In business accounting there are several statements that help a business owner determine the health of their company. Interpreting the financial statements can be confusing and double-checking for accuracy can be frustrating. The cost of goods and services is the overall amount of money a business spends to provide their goods or services. The operating income covers overhead expenses like rent, utilities, taxes and payroll.
Knowing how much is spent on goods and services is vital to analyzing your gross profit, your profit margin and net income. Knowing how much you made on your goods and services is even more important. Learn how to interpret financial statements in this online course.
Cost of Goods and Services (COGS)
Cost of goods and services encompasses any materials purchased to manufacture or acquire the items that generate income. If you run a pizza shop, some of your COGS would include dough, sauce, meats, vegetables, boxes, ovens, utensils and so on. Without these items – there would be no pizza – and without pizza, there is no money. Now COGS can be broken down into fixed and current assets. Fixed assets are income generating items that depreciate over time and are not sold directly to the customer. These kind of assets include the pizza oven and dough trays. Current assets include the items that will be turned into cash within 12-months and are sold directly to the customers. The edible products would be considered current assets. In the course Basics of Accounting you can learn more about assets, operating income, cash flow and other vital financial measures. Why does the cost matter when calculating the cost of goods sold? During the period method of inventory it’s essential to see the inflow and outflow of money in respect to the goods being produced and sold.
Cost of Goods Sold Formula
Periodic inventory requires business managers to periodically take stock (count) inventory. There are several methods in which inventory can be managed but a company should always, at least once a year, count their inventory. This helps account for lost goods, stolen goods, and damaged goods that may not be recorded in your financial reports (because no one knew about them). The cost of goods sold formula is a measurement tool to understand how much inventory was purchased initially, purchased throughout and furthermore, sold during a designated period of time.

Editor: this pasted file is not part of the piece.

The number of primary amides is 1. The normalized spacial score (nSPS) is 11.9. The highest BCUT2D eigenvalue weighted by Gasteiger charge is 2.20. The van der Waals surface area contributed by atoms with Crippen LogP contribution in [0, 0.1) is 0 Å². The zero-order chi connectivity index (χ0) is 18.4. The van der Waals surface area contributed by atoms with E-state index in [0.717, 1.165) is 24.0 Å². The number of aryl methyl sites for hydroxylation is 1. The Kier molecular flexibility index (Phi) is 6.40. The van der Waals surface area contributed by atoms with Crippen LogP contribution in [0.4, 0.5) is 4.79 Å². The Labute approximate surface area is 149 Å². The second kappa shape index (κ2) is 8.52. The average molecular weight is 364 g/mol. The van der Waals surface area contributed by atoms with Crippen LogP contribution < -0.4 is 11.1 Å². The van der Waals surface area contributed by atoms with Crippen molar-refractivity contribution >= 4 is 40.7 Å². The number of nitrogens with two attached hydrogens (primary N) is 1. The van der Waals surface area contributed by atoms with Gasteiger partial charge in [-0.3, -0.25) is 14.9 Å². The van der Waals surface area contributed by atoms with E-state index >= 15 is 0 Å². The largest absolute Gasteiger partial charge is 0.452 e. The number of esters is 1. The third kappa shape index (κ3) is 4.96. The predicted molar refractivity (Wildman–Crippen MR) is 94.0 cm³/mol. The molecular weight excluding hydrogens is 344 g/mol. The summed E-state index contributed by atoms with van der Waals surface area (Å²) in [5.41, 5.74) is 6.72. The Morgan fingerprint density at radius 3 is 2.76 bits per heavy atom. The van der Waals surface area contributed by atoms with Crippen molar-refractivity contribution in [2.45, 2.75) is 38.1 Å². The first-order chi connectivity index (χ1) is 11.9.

The formula for cost of goods sold is:
Beginning inventory + inventory purchases – end inventory = cost of goods sold
So let’s break this down to gain a better understanding of the variables of this equation.
- Beginning Inventory
This is the amount of inventory you begin the accounting period with. Let’s assume that you measure the cost of goods sold every quarter. At the beginning of the quarter you accounted for $3,000 worth of inventory for sale. This is the beginning inventory amount.
- Inventory Purchases
Somewhere in the middle of the quarter you noticed you were getting a little low on a few items. In order to keep a well-stocked store, you placed an order for more of those items. This total purchase costs you $2,000.
- End Inventory
At the end of the quarter (since this is when you do your periodic inventory count) you see that you only have $1,000 worth of inventory left in the store. This is the end inventory amount.
Let’s plug these figures into the equation and see what we get.
$3,000 + $2,000 – $1000 = $4,000
The outcome of this equation says the cost of goods sold was $4,000 for this quarter. It’s important to note that the cost of goods sold formula will not account for stolen items. Stolen items will obviously not be in the inventory when it’s counted, but it’s also impossible to know if the missing items were paid for or not until digging into the COGS report. Interested in financial formulas? Learn more important ones like profit margin and net income in an Introduction to Financial Accounting course.
The cost of goods sold formula is a nice and easy way to get a vague picture of the money output for your inventory. However, it’s incredibly important to review your COGS report to analyze manufacture cost changes, discounts, damages and so on. These factors will give you a more accurate description of your current assets, revenue and profit margin.
In the article the importance of accounting you can uncover so many more reasons why knowing basic accounting is beneficial to you and your venture. Understanding your business through a numbers lens is going to give you the upper hand in making important decisions about your company’s future. Learn more in the course your business by the numbers.